What would be the difference between using a copy and a defaultdict approach for the below?

base_data = {...}

for item in iterable:

    # approach 1 <-- why wouldn't this work?
    data = defaultdict(lambda: base_data)

    # approach 2
    data = deepcopy(base_data)


It seems the first method is the wrong object type for this, but could someone clarify what the difference is between the two approaches, and why that wouldn't work?

  • 1
    that is not really the usecase of defaultdict, so use deepcopy – azro Oct 29 '20 at 17:08
  • 3
    I'm not really sure what you are asking. The two are creating completely different data. The first is a dictionary of infinitely many base_datas (each being the same object, by the way), the second is just the equivalent of a single base_data. – MisterMiyagi Oct 29 '20 at 17:10
  • I am honestly have a hard time understanding what you are asking. These do totally different things. – juanpa.arrivillaga Oct 29 '20 at 17:12
  • @juanpa.arrivillaga I see -- want to put together an answer showing the difference and then I'll accept that. I'm probably confused myself on when to use which. – David542 Oct 29 '20 at 17:13
  1. deepcopy makes a brand new deep copy of the original dict; the new copy is entirely separated from the original, so subsequent modifications to one do not affect the other at all.

  2. defaultdict(lambda: base_data) makes a dict that, whenever a bracketed lookup for a key fails, inserts that key with a value that's an alias of base_data (so modifying any value would modify all of them, the same way b = a followed by a mutating operation on a or b affects both).

    defaultdict's default "constructor" should always return an immutable type (aliases okay since they can't be mutated) or a brand new freestanding mutable type (e.g. for base_data with immutable values, a shallow copy with defaultdict(base_dict.copy) works; for base_data with mutable values, you'd need a deep copy to keep them independent, defaultdict(lambda: copy.deepcopy(base_data)), or just copying the literal that defined base_data into the lambda if it's short enough).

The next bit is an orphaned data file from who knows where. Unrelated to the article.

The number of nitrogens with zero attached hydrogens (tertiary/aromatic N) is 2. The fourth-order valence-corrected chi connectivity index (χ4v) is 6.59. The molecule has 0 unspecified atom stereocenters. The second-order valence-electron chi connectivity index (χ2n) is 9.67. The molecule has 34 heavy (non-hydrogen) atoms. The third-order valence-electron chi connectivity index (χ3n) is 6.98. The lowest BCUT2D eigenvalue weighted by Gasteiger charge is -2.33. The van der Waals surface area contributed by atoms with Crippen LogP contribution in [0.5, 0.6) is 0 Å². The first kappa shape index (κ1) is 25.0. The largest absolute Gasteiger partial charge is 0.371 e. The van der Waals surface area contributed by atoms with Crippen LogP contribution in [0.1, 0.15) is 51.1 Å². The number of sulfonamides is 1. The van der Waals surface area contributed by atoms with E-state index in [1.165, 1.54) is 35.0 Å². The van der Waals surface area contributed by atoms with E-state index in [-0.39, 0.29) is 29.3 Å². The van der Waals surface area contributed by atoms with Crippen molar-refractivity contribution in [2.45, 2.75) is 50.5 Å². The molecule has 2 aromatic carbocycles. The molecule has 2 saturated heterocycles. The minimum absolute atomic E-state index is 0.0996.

#1 has a use case (making an entirely independent copy that can be updated without affecting other copies).

#2, as you wrote it, just doesn't; many aliases of a mutable type shared between all keys is essentially useless; you'd need copying or fresh construction to default to a mutable value to make a useful defaultdict.

  • I see, so defaultdict only has one object and any mutations to that affect all objects that reference it? Even if that lookup occurred before it was changed? – David542 Oct 29 '20 at 17:18
  • 1
    @David542: It's because you used a lambda that returned a single existing object without copying it in any way, rather than making a new one; it's the same as doing a = b, you make aliases, not copies. Useful cases for defaultdict either: 1) Return an immutable value (so it would be replaced when changed, not modified in place) or 2) Construct a new value on demand. defaultdict(base_dict.copy) would be fine if base_dict's values were all immutable; if not, you'd use defaultdict(lambda: copy.deepcopy(base_dict)) to ensure each value is new and disconnected from the others. – ShadowRanger Oct 29 '20 at 17:21
  • Ah, ok that's a great explanation -- thank you! Would you want to add that comment-part into your answer and I'll go ahead and accept it? – David542 Oct 29 '20 at 17:23
  • 1
    @David542: Done (with rephrasing). – ShadowRanger Oct 29 '20 at 17:33
  • thanks, in a way it's almost like I'm instantiating a crude class using the copy(base_dict) each time. Maybe I should just turn that into a class? – David542 Oct 29 '20 at 17:38

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